Early in the growing season, treat most forms of grapevine leaf disease by applying a sulfur fungicide to the vines every one to two weeks or more often when it rains. If the disease infects ripening fruit, you may be unable to save the vines, notes Wine Maker Magazine.
Begin applying sulfur to grapevines once the shoots have about 3 inches of growth. Continue applying until the sugar content of the grapes reaches 12 to 15 percent. Some common grapevine diseases, such as powdery mildew, stop developing when the sugar content reaches 15 percent. Don't apply sulfur to softened grapes because the taste can transfer to the grapes or to juices and wines made from the grapes, explains Wine Maker Magazine.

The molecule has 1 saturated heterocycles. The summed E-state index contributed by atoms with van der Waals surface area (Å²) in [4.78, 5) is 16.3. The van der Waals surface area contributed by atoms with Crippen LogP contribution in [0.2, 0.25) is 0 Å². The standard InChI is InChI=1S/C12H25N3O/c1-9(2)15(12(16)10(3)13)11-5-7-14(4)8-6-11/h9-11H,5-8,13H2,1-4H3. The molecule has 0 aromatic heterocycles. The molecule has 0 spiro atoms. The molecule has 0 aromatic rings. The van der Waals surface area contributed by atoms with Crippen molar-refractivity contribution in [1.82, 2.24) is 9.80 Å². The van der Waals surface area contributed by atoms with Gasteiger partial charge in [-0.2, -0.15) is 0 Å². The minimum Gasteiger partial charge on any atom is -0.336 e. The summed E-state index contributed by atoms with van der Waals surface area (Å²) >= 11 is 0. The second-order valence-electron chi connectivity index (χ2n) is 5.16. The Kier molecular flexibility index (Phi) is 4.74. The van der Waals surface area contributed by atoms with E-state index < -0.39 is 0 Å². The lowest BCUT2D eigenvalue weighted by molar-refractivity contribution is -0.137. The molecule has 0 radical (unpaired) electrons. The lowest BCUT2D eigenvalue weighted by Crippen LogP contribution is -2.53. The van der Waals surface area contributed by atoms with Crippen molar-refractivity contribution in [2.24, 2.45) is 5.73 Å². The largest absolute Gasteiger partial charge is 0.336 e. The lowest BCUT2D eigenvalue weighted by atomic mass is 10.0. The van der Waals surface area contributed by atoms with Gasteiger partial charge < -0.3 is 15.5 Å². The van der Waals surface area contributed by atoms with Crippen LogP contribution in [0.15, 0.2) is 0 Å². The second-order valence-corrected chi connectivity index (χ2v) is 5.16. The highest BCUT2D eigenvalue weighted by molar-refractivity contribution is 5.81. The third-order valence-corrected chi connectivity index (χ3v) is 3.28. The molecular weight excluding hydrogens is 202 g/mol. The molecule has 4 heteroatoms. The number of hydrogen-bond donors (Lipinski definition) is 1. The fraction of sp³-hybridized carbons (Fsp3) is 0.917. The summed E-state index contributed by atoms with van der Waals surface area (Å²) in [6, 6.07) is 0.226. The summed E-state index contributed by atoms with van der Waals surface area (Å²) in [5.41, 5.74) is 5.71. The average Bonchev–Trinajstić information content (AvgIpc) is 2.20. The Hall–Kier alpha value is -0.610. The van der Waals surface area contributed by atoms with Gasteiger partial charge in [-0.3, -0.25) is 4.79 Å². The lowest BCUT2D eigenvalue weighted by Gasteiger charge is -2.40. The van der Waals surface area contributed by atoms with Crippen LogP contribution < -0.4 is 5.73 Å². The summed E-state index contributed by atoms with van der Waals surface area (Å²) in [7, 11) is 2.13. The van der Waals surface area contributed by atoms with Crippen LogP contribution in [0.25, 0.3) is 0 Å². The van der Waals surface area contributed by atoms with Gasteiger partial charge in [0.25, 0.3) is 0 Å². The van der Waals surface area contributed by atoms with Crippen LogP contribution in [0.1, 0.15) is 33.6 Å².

Winter temperatures don't kill most grapevine diseases, and disease spores can drift into other parts of a vineyard through rain and wind. Harvesting all grape clusters, even damaged ones that you must destroy, keeps disease from spreading in the off season. Prevent grapevine diseases by adding organic fertilizers that make the vines more resistant to disease, advises Wine Maker Magazine. Humidity and excessive shade encourage the growth of grapevine diseases, so trim leaves once clusters bloom to give grapes more air circulation and sunlight.